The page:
L. F. Mattheiss, Phys. Rev. 151, 450 (1966).
[CrossRef]

T. L. Loucks, Phys. Rev. 143, 506 (1966).
[CrossRef]

1965 (5)

T. L. Loucks, Phys. Rev. 139, A1181 (1965).
[CrossRef]

T. L. Loucks, Phys. Rev. 139, A1333 (1965).
[CrossRef]

D. W. Juenker, J. Opt. Soc. Am. 55, 295 (1965).
[CrossRef]

L. F. Mattheiss, Phys. Rev. 139, A1893 (1965); L. F. Mattheiss and R. E. Watson, Phys. Rev. Letters 13, 527 (1964).
[CrossRef]

W. R. Hunter, J. Opt. Soc. Am. 55, 1197 (1965).
[CrossRef]

1964 (3)

1961 (1)

1959 (1)

S. Roberts, Phys. Rev. 114, 104 (1959).
[CrossRef]

1954 (1)

V. W. Kleinn, Optik 11, 226 (1954).

1939 (1)

M. F. Manning and M. I. Chodorow, Phys. Rev. 56, 787 (1939).
[CrossRef]

1935 (1)

L. J. Haworth, Phys. Rev. 48, 88 (1935); Phys. Rev. 50, 216 (1936).
[CrossRef]

Chodorow, M. I.

M. F. Manning and M. I. Chodorow, Phys. Rev. 56, 787 (1939).
[CrossRef]

Dimmock, J. O.

J. O. Dimmock, A. J. Freeman, and R. E. Watson, in Proc. Int. Colloq. on Optical Properties and Electronics Structure of Metals and Alloys, F. Abelès, Ed. (North-Holland Publishing Co., Amsterdam, 1966), p. 237.

Farrell, J. S.

Freeman, A. J.

J. O. Dimmock, A. J. Freeman, and R. E. Watson, in Proc. Int. Colloq. on Optical Properties and Electronics Structure of Metals and Alloys, F. Abelès, Ed. (North-Holland Publishing Co., Amsterdam, 1966), p. 237.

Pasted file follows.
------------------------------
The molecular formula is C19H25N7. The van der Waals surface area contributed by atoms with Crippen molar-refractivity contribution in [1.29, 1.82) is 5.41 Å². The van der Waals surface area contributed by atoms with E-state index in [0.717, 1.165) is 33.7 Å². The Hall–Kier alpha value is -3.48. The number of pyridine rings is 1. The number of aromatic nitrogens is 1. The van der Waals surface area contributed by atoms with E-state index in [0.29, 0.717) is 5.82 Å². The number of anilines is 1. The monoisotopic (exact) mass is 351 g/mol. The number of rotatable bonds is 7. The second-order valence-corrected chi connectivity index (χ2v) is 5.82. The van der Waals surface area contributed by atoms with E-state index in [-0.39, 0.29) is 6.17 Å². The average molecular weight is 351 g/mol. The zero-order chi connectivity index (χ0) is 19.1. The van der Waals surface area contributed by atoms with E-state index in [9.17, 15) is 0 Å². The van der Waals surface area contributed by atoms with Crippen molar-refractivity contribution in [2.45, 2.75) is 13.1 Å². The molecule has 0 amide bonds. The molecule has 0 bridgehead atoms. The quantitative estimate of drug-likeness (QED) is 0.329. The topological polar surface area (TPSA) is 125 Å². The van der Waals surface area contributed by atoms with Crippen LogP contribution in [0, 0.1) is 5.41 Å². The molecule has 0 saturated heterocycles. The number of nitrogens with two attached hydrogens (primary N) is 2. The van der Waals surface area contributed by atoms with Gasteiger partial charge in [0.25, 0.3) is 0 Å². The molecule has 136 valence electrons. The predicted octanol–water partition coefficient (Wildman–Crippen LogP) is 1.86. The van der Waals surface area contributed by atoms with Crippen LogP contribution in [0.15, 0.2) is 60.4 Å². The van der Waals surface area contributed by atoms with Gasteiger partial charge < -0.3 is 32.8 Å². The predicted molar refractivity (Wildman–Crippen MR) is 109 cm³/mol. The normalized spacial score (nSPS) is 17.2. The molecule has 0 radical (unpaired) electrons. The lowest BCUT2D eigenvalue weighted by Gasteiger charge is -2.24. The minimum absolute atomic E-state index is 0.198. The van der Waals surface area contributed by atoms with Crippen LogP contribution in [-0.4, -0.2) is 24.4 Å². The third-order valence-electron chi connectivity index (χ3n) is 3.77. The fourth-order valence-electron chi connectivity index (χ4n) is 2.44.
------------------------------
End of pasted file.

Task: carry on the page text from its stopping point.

Hartman, P. L.

Haworth, L. J.

L. J. Haworth, Phys. Rev. 48, 88 (1935); Phys. Rev. 50, 216 (1936).
[CrossRef]

Hunter, W. R.

Juenker, D. W.

Kleinn, V. W.

V. W. Kleinn, Optik 11, 226 (1954).

LeBlanc, L. J.

Leder, L. B.

L. Marton, L. B. Leder, and H. Mendlowitz, in Advances in Electronics and Electron Physics, L. Marton, Ed. (Academic Press Inc., New York, 1955), Vol. 7.

Lenham, A. P.

Loucks, T. L.

T. L. Loucks, Phys. Rev. 143, 506 (1966).
[CrossRef]

T. L. Loucks, Phys. Rev. 139, A1181 (1965).
[CrossRef]

T. L. Loucks, Phys. Rev. 139, A1333 (1965).
[CrossRef]

Manning, M. F.

M. F. Manning and M. I. Chodorow, Phys. Rev. 56, 787 (1939).
[CrossRef]

Marton, L.

L. Marton, L. B. Leder, and H. Mendlowitz, in Advances in Electronics and Electron Physics, L. Marton, Ed. (Academic Press Inc., New York, 1955), Vol. 7.

Mattheiss, L. F.

L. F. Mattheiss, Phys. Rev. 151, 450 (1966).
[CrossRef]

L. F. Mattheiss, Phys. Rev. 139, A1893 (1965); L. F. Mattheiss and R. E. Watson, Phys. Rev. Letters 13, 527 (1964).
[CrossRef]

Mendlowitz, H.

L. Marton, L. B. Leder, and H. Mendlowitz, in Advances in Electronics and Electron Physics, L. Marton, Ed. (Academic Press Inc., New York, 1955), Vol. 7.

Roberts, S.

S. Roberts, Phys. Rev. 114, 104 (1959).
[CrossRef]

Stern, F.

See, for example, F. Stern, in Solid State Physics (Academic Press Inc., New York, 1963), Vol. 15, p. 300.
[CrossRef]

Swanson, N.

Waldron, J. P.

Watson, R. E.

J. O. Dimmock, A. J. Freeman, and R. E. Watson, in Proc. Int. Colloq. on Optical Properties and Electronics Structure of Metals and Alloys, F. Abelès, Ed. (North-Holland Publishing Co., Amsterdam, 1966), p. 237.

J. Opt. Soc. Am. (7)

Optik (1)

V. W. Kleinn, Optik 11, 226 (1954).

Phys. Rev. (8)

L. J. Haworth, Phys. Rev. 48, 88 (1935); Phys. Rev. 50, 216 (1936).
[CrossRef]

M. F. Manning and M. I. Chodorow, Phys. Rev. 56, 787 (1939).
[CrossRef]

S. Roberts, Phys. Rev. 114, 104 (1959).
[CrossRef]